This morning, the Today Show introduced the world to Fetch!, a new app to identify your breed of dog. Just for fun, the app also has a feature that uses facial recognition technology to match humans to a dog breed. Of course, just for fun, we decided to upload the faces of America’s most powerful military leaders. Behold, generals and admirals as lovable canines, man’s best friend. The app even offers descriptions of their attributes, which are strikingly accurate.
Retired Army Gen. Stan McChrystal — Brussels Griffon
McChrystal retired from the Army in 2010 after commanding coalition forces in Afghanistan.
Air Force Gen. Mark Welsh — German Shepherd
Welsh currently serves as the Air Force Chief of Staff.
Retired Adm. Bill McRaven — Labrador Retriever
McRaven retired in 2014 as commander of U.S. Special Operations Command. The former Navy SEAL was the on-scene commander of the raid that killed Osama bin Laden. He now serves as Chancellor of the University of Texas system.
Retired Marine Gen. James Amos — Miniature Schnauzer
Amos retired as commandant of the Marine Corps in 2014. He was the first aviator to serve in that post.
Retired Army Gen. David Petraeus — Irish Setter
Petraeus resigned as director of the Central Intelligence Agency in 2012 after having previously commanded U.S. Central Command and coalition forces in Afghanistan and Iraq.
Marine Gen. Robert Neller — Boerboel
Neller currently serves as the commandant of the Marine Corps.
Marine Gen. Joseph Dunford — Staffordshire Bull Terrier
Dunford currently serves as the Chairman of the Joint Chiefs of Staff, and previously served as commandant of the Marine Corps and commander of coalition forces in Afghanistan.
Retired Army Gen. Martin Dempsey — Chihuahua
Dempsey retired as Chairman of the Joint Chiefs of Staff in 2015.
Retired Marine Gen. John Allen — Bluetick Coonhound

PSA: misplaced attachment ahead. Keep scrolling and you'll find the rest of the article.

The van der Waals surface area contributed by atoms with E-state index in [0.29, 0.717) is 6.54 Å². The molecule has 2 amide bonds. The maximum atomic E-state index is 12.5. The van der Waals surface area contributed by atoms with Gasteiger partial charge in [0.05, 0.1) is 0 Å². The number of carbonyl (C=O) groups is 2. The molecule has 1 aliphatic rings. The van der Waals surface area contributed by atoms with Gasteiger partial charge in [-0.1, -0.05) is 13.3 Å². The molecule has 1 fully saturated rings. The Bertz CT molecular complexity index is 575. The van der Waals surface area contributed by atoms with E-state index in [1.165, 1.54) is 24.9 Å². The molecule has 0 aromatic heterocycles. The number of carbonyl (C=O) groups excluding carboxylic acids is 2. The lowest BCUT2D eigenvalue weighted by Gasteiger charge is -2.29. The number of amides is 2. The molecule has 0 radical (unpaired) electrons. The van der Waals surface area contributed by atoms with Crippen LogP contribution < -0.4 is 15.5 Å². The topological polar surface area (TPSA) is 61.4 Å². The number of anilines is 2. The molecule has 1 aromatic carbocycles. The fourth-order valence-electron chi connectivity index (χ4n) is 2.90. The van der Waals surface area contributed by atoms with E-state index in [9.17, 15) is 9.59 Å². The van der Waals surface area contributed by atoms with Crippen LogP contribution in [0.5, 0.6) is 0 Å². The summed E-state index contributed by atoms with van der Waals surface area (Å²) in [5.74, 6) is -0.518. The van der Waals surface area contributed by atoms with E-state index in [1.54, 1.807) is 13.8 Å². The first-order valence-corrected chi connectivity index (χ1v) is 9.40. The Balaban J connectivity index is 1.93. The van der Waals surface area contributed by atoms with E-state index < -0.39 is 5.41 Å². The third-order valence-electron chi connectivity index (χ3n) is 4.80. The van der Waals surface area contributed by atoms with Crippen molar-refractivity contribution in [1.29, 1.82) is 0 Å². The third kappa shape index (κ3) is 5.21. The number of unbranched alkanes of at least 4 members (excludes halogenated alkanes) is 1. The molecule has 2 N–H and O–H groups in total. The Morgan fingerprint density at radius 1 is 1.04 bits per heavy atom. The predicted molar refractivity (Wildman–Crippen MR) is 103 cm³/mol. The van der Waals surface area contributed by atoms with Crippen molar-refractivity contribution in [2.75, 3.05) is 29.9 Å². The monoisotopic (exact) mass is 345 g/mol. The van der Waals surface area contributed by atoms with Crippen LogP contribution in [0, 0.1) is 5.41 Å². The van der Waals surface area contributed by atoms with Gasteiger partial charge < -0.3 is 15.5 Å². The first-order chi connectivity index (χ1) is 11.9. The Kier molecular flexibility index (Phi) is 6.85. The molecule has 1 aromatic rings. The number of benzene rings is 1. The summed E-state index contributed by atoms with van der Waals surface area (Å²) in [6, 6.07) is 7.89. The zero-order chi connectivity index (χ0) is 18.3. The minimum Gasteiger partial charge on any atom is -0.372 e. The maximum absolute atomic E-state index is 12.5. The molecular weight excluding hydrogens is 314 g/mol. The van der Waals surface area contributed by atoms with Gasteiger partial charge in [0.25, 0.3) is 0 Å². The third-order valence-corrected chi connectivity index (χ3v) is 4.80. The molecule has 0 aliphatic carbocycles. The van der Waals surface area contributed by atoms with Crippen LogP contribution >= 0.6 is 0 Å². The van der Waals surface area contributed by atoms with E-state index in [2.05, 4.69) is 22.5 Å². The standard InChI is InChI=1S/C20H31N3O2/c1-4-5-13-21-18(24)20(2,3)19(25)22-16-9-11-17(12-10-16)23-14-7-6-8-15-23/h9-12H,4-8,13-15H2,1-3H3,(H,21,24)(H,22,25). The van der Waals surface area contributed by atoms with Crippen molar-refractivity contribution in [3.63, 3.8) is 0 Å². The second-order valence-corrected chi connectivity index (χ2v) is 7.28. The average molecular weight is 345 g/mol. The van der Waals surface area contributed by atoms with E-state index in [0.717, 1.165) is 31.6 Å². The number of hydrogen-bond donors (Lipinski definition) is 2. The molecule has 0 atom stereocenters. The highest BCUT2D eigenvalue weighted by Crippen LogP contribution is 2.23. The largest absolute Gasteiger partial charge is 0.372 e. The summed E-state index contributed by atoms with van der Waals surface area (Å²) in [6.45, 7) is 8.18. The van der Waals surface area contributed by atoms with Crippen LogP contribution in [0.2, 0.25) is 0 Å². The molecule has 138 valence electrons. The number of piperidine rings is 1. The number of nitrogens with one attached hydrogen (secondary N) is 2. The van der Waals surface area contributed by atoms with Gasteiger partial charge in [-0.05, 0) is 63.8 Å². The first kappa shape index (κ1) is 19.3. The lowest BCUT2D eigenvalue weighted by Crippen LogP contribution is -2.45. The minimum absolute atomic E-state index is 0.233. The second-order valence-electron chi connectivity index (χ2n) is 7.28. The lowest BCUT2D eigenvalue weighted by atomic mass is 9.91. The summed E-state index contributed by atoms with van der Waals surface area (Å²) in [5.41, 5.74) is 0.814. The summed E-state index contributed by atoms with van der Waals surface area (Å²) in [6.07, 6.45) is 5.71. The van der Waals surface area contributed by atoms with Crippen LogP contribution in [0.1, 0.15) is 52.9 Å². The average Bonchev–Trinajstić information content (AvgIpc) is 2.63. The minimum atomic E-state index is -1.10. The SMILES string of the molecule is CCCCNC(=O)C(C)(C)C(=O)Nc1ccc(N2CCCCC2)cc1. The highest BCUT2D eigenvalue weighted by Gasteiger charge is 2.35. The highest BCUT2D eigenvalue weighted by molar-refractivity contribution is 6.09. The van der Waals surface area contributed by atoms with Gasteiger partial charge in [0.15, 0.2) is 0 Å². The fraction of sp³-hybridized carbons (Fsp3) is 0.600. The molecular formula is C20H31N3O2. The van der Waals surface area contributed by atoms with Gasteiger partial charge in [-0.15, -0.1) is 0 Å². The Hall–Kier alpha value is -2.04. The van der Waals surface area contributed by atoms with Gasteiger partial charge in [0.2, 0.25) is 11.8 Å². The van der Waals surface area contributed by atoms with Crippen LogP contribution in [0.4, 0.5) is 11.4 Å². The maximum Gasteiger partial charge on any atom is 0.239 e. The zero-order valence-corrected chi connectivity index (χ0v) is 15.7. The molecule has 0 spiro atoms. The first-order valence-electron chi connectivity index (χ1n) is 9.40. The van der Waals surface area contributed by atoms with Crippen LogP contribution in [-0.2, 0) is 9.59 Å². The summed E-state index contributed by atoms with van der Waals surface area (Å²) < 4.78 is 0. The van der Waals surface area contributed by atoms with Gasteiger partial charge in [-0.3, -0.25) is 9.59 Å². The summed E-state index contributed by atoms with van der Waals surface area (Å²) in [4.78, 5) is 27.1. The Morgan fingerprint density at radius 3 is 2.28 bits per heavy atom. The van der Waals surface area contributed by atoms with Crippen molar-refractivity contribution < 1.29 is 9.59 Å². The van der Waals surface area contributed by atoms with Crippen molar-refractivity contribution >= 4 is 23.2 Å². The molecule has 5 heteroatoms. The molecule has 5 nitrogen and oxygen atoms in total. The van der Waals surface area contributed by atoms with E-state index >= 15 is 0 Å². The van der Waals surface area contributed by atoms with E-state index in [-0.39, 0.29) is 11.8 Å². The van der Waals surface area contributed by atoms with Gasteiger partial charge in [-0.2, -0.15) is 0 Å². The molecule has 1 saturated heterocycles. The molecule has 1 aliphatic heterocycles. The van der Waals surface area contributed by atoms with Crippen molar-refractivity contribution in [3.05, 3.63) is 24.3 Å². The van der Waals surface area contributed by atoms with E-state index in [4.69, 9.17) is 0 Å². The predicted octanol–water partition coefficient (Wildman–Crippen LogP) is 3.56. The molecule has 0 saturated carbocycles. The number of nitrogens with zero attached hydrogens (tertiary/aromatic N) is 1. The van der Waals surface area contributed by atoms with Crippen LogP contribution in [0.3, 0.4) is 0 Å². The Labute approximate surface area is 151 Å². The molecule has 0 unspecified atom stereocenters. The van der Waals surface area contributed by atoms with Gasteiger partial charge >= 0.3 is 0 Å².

Allen retired in 2015 as the Special Presidential Envoy for the Global Coalition to Counter ISIL. Prior to that, he served as the commander of coalition forces in Afghanistan between 2011-2013.
Adm. John Richardson — Golden Retriever
Richardson currently serves as the Chief of Naval Operations.
Retired Marine Gen. James Mattis — Basset Hound
A living legend in the Marine Corps, Mattis retired in 2013 as commander of U.S. Central Command, the unified combatant command responsible for the Middle East, North and East Africa, and Central Asia.
An E-2D Hawkeye assigned to the Bluetails of Carrier Airborne Early Warning Squadron (VAW) 121 lands on the flight deck aboard the Nimitz-class aircraft carrier USS Abraham Lincoln (CVN 72). (U.S. Navy/Mass Communication Specialist Seaman Will Hardy)
Nobody can be told what The Matrix is; you have to see it for yourself.
More than two decades after The Matrix showed the world what the future of the sci-fi action flick could look like, Warner Bros. Pictures plans on producing a fourth installment of the groundbreaking epic saga, Variety first reported on Tuesday.
Sailors from Coastal Riverine Squadron (CRS) 1 conduct category III qualifications on the M2A1 heavy machine gun at Marine Corps Base Camp Pendleton, Calif. CRS-1 is qualifying for future mobilization requirements. (U.S. Navy/Hospital Corpsman 1st Class Kenji Shiroma)
The Navy is considering giving Ma Deuce a quiet new update.
A competitor performs push-ups during the physical fitness event at the Minnesota Army National Guard Best Warrior Competition on April 4, 2019, at Camp Ripley, Minnesota. (Minnesota National Guard photo by Sgt. Sebastian Nemec)
Despite what you may have heard, the Army has not declared war on mustaches.
The Army W.T.F! Moments Facebook page on Monday posted a memo written by a 3rd Infantry Division company commander telling his soldiers that only the fittest among them will be allowed to sprout facial hair under their warrior nostrils.
"During my tenure at Battle Company, I have noticed a direct correlation between mustaches and a lack of physical fitness," the memo says. "In an effort to increase the physical fitness of Battle Company, mustaches will not be authorized for any soldier earning less than a 300 on the APFT [Army Physical Fitness Test]."